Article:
Part 1: Prepare a Karyotype

    1. Carefully cut out the individual chromosomes. Using the sample karyotype as a guide, arrange each chromosome on the blank karyotype. Note the size and banding patterns of each chromosome to correctly identify their placement in the karyotype

    2. Count the chromosomes. The normal number is 46.

    a. If there is extra chromosomal material there may be a trisomy, if the duplicated chromosome is a sex chromosome there are two possibilities: Klinefelter syndrome (a male with two X chromosomes) or an XYY male.

    b. If there are 45 chromosomes, there may be monosomy, which is always lethal, except in the case of sex chromosomes. A single X chromosome accounts for the condition known as Turner syndrome (X).

    3. Identify the gender of your patient. _____________________________

    4. Identify the disorder ___________________________________________________________________________________________________________________________

    5. Identify whether they will live ______________________________

     

    Part 2: Personal Gene Inventory

    Determine your phenotype and possible genotypes for each of the following characteristics.

    Note

    For finger hair, even if you have only one hair on any of your mid-digits, you have finger hair.

     

    1. Tongue Rolling: Attempt to roll your tongue into a “U” shape. Tongue rollers carry the dominant allele for the gene “R”.

    2. Widow’s Peak: a dominant allele of the gene “W” causes the hairline to form a distinct point in the center of the forehead. Baldness will mask the expression of this gene.

    3. Earlobe attachment: The inheritance of the dominant allele of the gene “E” results in the free, or unattached earlobe. Other genes affect the size and shape of the earlobe.

    4. PTC Tasting: Phenylthiocarbamide (PTC) is a harmless chemical in small quantities. To individuals with the dominant allele of the gene “T”, it tastes undesirably bitter.

    5. Hitchhiker’s Thumb: Some individuals can bend the last joint of their thumb backward at about a 45-degree angle. These individuals are homozygous recessive for the gene “H”. Note there is considerable variation in this trait.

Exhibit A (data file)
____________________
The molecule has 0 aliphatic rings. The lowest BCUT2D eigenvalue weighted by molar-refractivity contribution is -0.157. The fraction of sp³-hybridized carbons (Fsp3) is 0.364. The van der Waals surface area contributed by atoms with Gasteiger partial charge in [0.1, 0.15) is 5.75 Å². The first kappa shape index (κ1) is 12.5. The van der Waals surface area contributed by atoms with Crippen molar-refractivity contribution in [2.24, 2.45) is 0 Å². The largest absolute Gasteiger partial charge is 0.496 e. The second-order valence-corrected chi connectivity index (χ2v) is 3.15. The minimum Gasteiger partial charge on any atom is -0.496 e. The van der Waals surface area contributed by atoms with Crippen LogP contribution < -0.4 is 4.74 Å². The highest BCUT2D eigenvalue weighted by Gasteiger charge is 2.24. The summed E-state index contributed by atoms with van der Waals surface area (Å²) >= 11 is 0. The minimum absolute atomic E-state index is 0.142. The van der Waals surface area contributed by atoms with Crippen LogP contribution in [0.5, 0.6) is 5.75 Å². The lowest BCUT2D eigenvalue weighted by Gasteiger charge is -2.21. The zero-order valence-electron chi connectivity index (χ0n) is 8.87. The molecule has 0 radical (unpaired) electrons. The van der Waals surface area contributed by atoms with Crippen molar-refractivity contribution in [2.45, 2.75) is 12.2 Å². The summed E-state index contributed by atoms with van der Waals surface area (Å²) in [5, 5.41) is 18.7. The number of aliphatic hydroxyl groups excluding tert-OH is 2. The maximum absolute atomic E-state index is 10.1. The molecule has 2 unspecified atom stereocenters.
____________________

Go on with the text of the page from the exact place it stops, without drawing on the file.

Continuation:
6. Bent Little Finger: The dominant alleles of the gene “B” causes the terminal bone of the little finger to angle towards the fourth (ring) finger. Check for the characteristic by laying your hands flat on the table and relaxing them.

    7. Mid-Digital Hair: The presence of hair on the middle segment of the fingers is caused by the dominant allele of the gene “M”.

    8. Facial Dimples: the inheritance of cheek dimples is controlled by the dominant alleles of the gene “D”.

    9. Hallux length: The length of the big toe (Hallux) is governed by the gene “Ha”, individuals whose hallux is shorter in comparison to the second toe possess the dominant allele.

    10. Index finger length: Relax your hand on top of the table. Compare the length of your second finger (index finger) to that of your fourth (ring finger). The allele for the short index finger “SS” is sex influenced in its expression (like baldness) and is dominant in males and recessive in females. The allele for a long second finger is “SL”. See the table below to determine your possible genotypes:

     

    Gender Phenotypes and Possible Genotypes  
      Short Second Finger Long Second Finger
    Male SSSS or SSSL SLSL
    Female SSSS SLSL or SSSL

     

    11. Write your name on the board and identify your Dominant or Recessive form for the above-mentioned traits. Compile the class data and calculate the frequency of a given trait.

    Trait Phenotype Genotype Class Occurance Frequency of Expression
    Tongue Rolling        
    Widow's Peak        
    Attached Earlobe        
    PTC Tasting        
    Hitchhiker's Thumb        
    Bent Little finger        
    Mid-digital Hair        
    Facial Dimples        
    Hallux Length        
    Index Finger Length